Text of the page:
DEA continues to operate “off the tracks” ?


Inspector General report criticizes DEA informant policies and practices

The Drug Enforcement Administration does not adequately screen, monitor or control its confidential sources, allows them to deal narcotics without tight reviews, and improperly paid informants more than $1 million in federal workers’ compensation benefits over a recent year, according to a report issued today by the Department of Justice Office of the Inspector General.

The DEA’s policies for using informants are different from those recommended by its parent agency, the Department of Justice, which has “resulted in DEA personnel being able to use high-risk individuals as confidential sources without the level of review as would otherwise be required,” the inspectors wrote. “In fact, over a 9-year period, DEA documentation indicates that the DEA spent minimal time meeting to determine the appropriateness of the continued use of long term sources. … [I]n total we found that the DEA utilized over 240 confidential sources without rigorous review and, in most instances, without the same Departmental concurrence required for other” federal investigative agencies.

The Post-Gazette, following a year-long look at the use of informants by federal law enforcement, found that the DEA paid informants at least $146 million over five years, and that such payments were generally increasing. The newspaper also found instances in which informants served the agency for decades, despite concerns that such lengthy service could result in inadequate agency control.

A Sensitive Activity Review Committee, which is composed of high-ranking DEA officials and is supposed to review the use of informants who work for more than six years, does not even meet yearly, inspectors found.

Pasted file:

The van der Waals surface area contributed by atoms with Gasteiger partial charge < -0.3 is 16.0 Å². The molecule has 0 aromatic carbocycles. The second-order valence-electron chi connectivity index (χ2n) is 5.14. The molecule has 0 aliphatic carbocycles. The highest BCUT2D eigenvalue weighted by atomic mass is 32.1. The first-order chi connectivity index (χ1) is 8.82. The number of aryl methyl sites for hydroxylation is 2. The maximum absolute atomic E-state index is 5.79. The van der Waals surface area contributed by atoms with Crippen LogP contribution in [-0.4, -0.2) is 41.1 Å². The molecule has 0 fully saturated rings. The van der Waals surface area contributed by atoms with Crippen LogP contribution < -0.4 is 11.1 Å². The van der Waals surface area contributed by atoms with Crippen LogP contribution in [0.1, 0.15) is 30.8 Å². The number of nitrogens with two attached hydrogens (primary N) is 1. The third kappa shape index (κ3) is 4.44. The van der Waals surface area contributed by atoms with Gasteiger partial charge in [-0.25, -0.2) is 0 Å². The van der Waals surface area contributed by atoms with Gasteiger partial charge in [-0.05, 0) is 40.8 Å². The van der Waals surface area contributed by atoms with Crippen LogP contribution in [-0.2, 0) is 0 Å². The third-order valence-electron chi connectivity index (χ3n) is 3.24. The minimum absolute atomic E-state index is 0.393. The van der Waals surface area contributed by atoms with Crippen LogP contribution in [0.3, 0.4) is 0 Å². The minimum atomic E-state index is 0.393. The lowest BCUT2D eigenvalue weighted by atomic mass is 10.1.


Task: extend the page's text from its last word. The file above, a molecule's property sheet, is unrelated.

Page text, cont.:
The SARC isn’t required to approve the use of “high-level” sources, the inspectors wrote, indicating that it should have to weigh in on such decisions. “The lack of DEA oversight over such confidential sources is troubling given … that these categories of confidential sources pose the greatest risk to the U.S. government and the public,” the inspectors wrote.

While federal agents are supposed to involve supervisors before they allow informants to commit what would normally be illegal acts, the DEA’s internal rulebook “explicitly excludes drug buys and other routine confidential source activities, and the DEA Special Agents Manual section on confidential sources does not provide detail on the process for using confidential sources to perform illegal acts such as drug buys,” inspectors wrote.

The lack of supervision of informants’ otherwise illegal activities “greatly increase[s] the risk to the DEA, the U.S. government, and the public from the involvement of DEA confidential sources in” such activities, the inspectors wrote.

Seventeen DEA informants who were injured in the course of their work for the agency got $1.034 million in federal workers’ compensation benefits during the year ending June 30, 2014, according to the investigators. Some had been on workers’ compensation for decades.

The DEA “had not established a process or any controls regarding the awarding” of workers’ compensation to informants, who are independent contractors, not employees of the government.

The inspectors wrote that they found no basis under which the DEA can get workers’ compensation for informants, some of whom were not even U.S. citizens. In several cases, inspectors found that informants receiving federal workers’ compensation were injured while they were not serving the DEA, or continued to work while getting injury benefits.

The investigators wrote that their “audit work thus far has been seriously delayed by numerous instances of uncooperativeness from the DEA, including attempts to prohibit the OIG’s observation of confidential source file reviews and delays, for months at a time, in providing the OIG with requested confidential source information and documentation.

“Nevertheless, we have uncovered several significant issues related to the DEA’s management of its Confidential Source Program that we believe require the prompt attention of DOJ and DEA leadership, as identified in this report,” the investigators continued.

The report makes seven recommenations, and in its response the Department of Justice agreed with all of them. The department also assured its inspecting arm that the DEA will improve its cooperation with the auditing process going forward.

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